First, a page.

OCONTO – The Oconto Riviera is a go.
The Oconto City Council on Tuesday approved a three-year trial run for Riley Sowle and Anita Jensen to host weddings and other gatherings outside their picturesque property adjacent to the Oconto River just east of U.S. 41 on McDonald Street.
Sowle described it as a “huge relief” and a “very good, very positive step that we are happy about.”
The couple will be allowed to host up to 25 wedding and special events this year, with the maximums rising to 50 in 2023 and 60 in 2024.
The city spelled out numerous conditions that Sowle and Jensen need to meet during the evaluation period, such as events must end by 10 p.m., off-street parking must be provided, and they must comply with all city noise ordinances.
“We are going to be reviewing it every year, and handling any complaints,” Mayor Lloyd Heier said.
Per the agreement, a city official can review the property or any event at any time to confirm compliance with the conditions.
Sowle said he worked out the details of the conditions with the Building Inspection Ad-Hoc Committee on Monday.
“Part of this is a provision that says if I mess up or blow it at any point they can pull the plug on me at any time,” he said. “Then likewise, once we prove it is not going to be a problem, they can give us the full approval early as well.”
The couple began their effort to get approval to host events inside the former cattle barn more than a year ago. However, opposition from neighbors hampered the effort.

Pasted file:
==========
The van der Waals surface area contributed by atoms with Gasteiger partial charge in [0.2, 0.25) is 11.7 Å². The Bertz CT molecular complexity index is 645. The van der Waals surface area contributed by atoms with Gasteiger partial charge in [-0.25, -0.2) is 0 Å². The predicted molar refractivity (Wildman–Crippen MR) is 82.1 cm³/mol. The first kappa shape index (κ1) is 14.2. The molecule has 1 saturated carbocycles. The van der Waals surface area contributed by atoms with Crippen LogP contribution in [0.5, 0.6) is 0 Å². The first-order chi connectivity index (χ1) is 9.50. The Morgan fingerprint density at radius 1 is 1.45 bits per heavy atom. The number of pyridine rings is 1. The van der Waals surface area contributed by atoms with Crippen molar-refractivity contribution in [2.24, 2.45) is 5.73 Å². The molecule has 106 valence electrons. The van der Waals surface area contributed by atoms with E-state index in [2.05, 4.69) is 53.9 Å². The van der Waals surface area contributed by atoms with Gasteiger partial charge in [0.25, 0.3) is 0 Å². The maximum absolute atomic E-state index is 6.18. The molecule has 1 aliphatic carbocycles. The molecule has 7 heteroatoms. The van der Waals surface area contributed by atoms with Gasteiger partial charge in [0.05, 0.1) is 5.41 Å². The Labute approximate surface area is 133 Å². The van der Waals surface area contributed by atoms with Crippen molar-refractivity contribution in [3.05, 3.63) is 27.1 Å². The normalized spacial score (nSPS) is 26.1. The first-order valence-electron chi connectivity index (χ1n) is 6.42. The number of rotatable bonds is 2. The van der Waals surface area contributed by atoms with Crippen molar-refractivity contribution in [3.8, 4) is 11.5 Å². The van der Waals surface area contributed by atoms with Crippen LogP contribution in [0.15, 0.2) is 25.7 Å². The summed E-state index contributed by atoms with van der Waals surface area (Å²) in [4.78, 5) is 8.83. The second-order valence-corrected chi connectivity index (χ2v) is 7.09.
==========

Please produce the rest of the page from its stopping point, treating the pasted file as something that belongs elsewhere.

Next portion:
During an outdoor wedding last summer that the city permitted as a trial run, nearby residents subsequently complained about on-street parking and headlights that shone toward their homes.
The couple agreed to move the parking to land they own across the street.
The council passed the three-year trial basis on 4-1 vote, with Roger Reed voting against it.
“We as a city and a city council needed to make a decision,” Heier said. “This has been hanging around too long.”
In recent weeks, the council had been discussing how to word an ordinance that would govern outdoor venues, but in the end didn’t create one.
While Sowle and Jensen eventually hope to host events inside their barn, they will start out offering an outdoor-only venue until improvements get the structure to meet building codes.
The first date on their event calendar is May 21, when they will host a wedding. Sowle said the event was previously penciled in with the hopes of the city would approve the venue.
On Wednesday, the day after the council gave its OK, Jensen provided tours to two perspective clients.
However, most wedding couples have already booked sites for their 2022 nuptials, so 2023 will likely be busier for Sowle and Jensen. This year, Sowle says, the events will be more along the lines of graduations and class reunions.
“There’s going to be lots of events here, undoubtedly, in 2022, but as far as weddings, it’s just kind of tougher because of the nature of the booking,” he said, referring to the 25-goal as “hopeful optimism.”
Alderperson Al Schreiber, who voted for the trial basis, said he thinks the business will be good for the city, and critics will “find out that it will be easier to tolerate than they think.”
“There should be enough conditions put in there to take care of the problems,” Schreiber said. “We’ve had assurances from the people with the venue that they will do whatever they can to make this work for everybody.”
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